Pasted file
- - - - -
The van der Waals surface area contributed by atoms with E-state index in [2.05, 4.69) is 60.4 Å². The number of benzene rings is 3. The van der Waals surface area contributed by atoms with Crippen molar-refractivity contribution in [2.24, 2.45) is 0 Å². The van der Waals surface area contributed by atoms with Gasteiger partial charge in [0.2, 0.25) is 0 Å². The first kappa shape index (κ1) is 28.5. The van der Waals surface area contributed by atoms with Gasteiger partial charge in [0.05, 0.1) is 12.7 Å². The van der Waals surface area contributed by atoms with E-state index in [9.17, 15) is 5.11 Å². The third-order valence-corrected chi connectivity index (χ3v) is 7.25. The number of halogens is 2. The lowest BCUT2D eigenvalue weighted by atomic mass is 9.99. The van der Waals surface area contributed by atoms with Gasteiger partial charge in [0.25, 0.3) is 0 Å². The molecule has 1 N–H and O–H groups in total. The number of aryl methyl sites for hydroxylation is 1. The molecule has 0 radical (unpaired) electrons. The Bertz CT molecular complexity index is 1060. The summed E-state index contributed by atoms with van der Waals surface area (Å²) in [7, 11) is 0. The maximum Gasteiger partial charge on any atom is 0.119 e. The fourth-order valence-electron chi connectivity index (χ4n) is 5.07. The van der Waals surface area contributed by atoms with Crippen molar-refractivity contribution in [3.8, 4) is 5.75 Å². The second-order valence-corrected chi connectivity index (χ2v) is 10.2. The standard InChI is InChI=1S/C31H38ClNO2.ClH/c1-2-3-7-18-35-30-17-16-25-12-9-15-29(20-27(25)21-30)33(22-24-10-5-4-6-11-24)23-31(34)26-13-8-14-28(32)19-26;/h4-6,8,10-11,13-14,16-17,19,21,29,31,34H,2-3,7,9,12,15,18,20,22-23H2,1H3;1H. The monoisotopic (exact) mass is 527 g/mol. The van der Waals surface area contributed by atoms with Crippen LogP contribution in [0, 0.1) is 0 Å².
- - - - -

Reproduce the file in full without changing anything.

The van der Waals surface area contributed by atoms with E-state index in [2.05, 4.69) is 60.4 Å². The number of benzene rings is 3. The van der Waals surface area contributed by atoms with Crippen molar-refractivity contribution in [2.24, 2.45) is 0 Å². The van der Waals surface area contributed by atoms with Gasteiger partial charge in [0.2, 0.25) is 0 Å². The first kappa shape index (κ1) is 28.5. The van der Waals surface area contributed by atoms with Gasteiger partial charge in [0.05, 0.1) is 12.7 Å². The van der Waals surface area contributed by atoms with E-state index in [9.17, 15) is 5.11 Å². The third-order valence-corrected chi connectivity index (χ3v) is 7.25. The number of halogens is 2. The lowest BCUT2D eigenvalue weighted by atomic mass is 9.99. The van der Waals surface area contributed by atoms with Gasteiger partial charge in [0.25, 0.3) is 0 Å². The molecule has 1 N–H and O–H groups in total. The number of aryl methyl sites for hydroxylation is 1. The molecule has 0 radical (unpaired) electrons. The Bertz CT molecular complexity index is 1060. The summed E-state index contributed by atoms with van der Waals surface area (Å²) in [7, 11) is 0. The maximum Gasteiger partial charge on any atom is 0.119 e. The fourth-order valence-electron chi connectivity index (χ4n) is 5.07. The van der Waals surface area contributed by atoms with Crippen molar-refractivity contribution in [3.8, 4) is 5.75 Å². The second-order valence-corrected chi connectivity index (χ2v) is 10.2. The standard InChI is InChI=1S/C31H38ClNO2.ClH/c1-2-3-7-18-35-30-17-16-25-12-9-15-29(20-27(25)21-30)33(22-24-10-5-4-6-11-24)23-31(34)26-13-8-14-28(32)19-26;/h4-6,8,10-11,13-14,16-17,19,21,29,31,34H,2-3,7,9,12,15,18,20,22-23H2,1H3;1H. The monoisotopic (exact) mass is 527 g/mol. The van der Waals surface area contributed by atoms with Crippen LogP contribution in [0, 0.1) is 0 Å².